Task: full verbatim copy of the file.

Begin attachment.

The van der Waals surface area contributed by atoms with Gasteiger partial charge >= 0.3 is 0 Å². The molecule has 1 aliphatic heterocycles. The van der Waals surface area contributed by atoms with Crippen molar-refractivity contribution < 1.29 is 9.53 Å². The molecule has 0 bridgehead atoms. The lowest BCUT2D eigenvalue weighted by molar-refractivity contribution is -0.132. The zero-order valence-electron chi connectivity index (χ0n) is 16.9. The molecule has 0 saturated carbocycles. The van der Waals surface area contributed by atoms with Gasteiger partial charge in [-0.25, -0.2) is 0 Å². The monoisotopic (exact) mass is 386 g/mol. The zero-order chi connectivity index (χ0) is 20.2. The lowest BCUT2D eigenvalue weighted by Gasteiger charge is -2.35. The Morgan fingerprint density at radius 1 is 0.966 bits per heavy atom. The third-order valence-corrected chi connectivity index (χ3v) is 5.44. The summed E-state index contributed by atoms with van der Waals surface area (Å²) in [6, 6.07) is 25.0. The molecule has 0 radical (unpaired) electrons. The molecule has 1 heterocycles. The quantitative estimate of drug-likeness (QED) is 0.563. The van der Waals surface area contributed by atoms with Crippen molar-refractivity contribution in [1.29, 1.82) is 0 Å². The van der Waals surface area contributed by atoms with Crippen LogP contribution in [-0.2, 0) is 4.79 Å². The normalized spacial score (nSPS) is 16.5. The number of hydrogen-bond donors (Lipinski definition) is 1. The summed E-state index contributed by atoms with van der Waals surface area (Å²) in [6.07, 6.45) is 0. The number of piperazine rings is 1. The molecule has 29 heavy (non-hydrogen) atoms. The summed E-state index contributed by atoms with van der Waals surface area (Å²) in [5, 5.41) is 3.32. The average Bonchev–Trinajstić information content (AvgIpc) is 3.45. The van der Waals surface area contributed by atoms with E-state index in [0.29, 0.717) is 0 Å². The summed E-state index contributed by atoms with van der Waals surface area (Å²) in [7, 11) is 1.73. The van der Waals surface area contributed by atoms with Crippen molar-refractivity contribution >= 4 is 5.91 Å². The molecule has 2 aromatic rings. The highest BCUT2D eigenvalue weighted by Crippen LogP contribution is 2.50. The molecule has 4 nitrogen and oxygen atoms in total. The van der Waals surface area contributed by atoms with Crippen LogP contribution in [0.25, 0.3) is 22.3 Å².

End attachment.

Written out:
The van der Waals surface area contributed by atoms with Gasteiger partial charge >= 0.3 is 0 Å². The molecule has 1 aliphatic heterocycles. The van der Waals surface area contributed by atoms with Crippen molar-refractivity contribution < 1.29 is 9.53 Å². The molecule has 0 bridgehead atoms. The lowest BCUT2D eigenvalue weighted by molar-refractivity contribution is -0.132. The zero-order valence-electron chi connectivity index (χ0n) is 16.9. The molecule has 0 saturated carbocycles. The van der Waals surface area contributed by atoms with Gasteiger partial charge in [-0.25, -0.2) is 0 Å². The monoisotopic (exact) mass is 386 g/mol. The zero-order chi connectivity index (χ0) is 20.2. The lowest BCUT2D eigenvalue weighted by Gasteiger charge is -2.35. The Morgan fingerprint density at radius 1 is 0.966 bits per heavy atom. The third-order valence-corrected chi connectivity index (χ3v) is 5.44. The summed E-state index contributed by atoms with van der Waals surface area (Å²) in [6, 6.07) is 25.0. The molecule has 0 radical (unpaired) electrons. The molecule has 1 heterocycles. The quantitative estimate of drug-likeness (QED) is 0.563. The van der Waals surface area contributed by atoms with Crippen molar-refractivity contribution in [1.29, 1.82) is 0 Å². The van der Waals surface area contributed by atoms with Crippen LogP contribution in [-0.2, 0) is 4.79 Å². The normalized spacial score (nSPS) is 16.5. The number of hydrogen-bond donors (Lipinski definition) is 1. The summed E-state index contributed by atoms with van der Waals surface area (Å²) in [6.07, 6.45) is 0. The number of piperazine rings is 1. The molecule has 29 heavy (non-hydrogen) atoms. The summed E-state index contributed by atoms with van der Waals surface area (Å²) in [5, 5.41) is 3.32. The average Bonchev–Trinajstić information content (AvgIpc) is 3.45. The van der Waals surface area contributed by atoms with E-state index in [0.29, 0.717) is 0 Å². The summed E-state index contributed by atoms with van der Waals surface area (Å²) in [7, 11) is 1.73. The van der Waals surface area contributed by atoms with Crippen molar-refractivity contribution >= 4 is 5.91 Å². The molecule has 2 aromatic rings. The highest BCUT2D eigenvalue weighted by Crippen LogP contribution is 2.50. The molecule has 4 nitrogen and oxygen atoms in total. The van der Waals surface area contributed by atoms with Crippen LogP contribution in [0.25, 0.3) is 22.3 Å².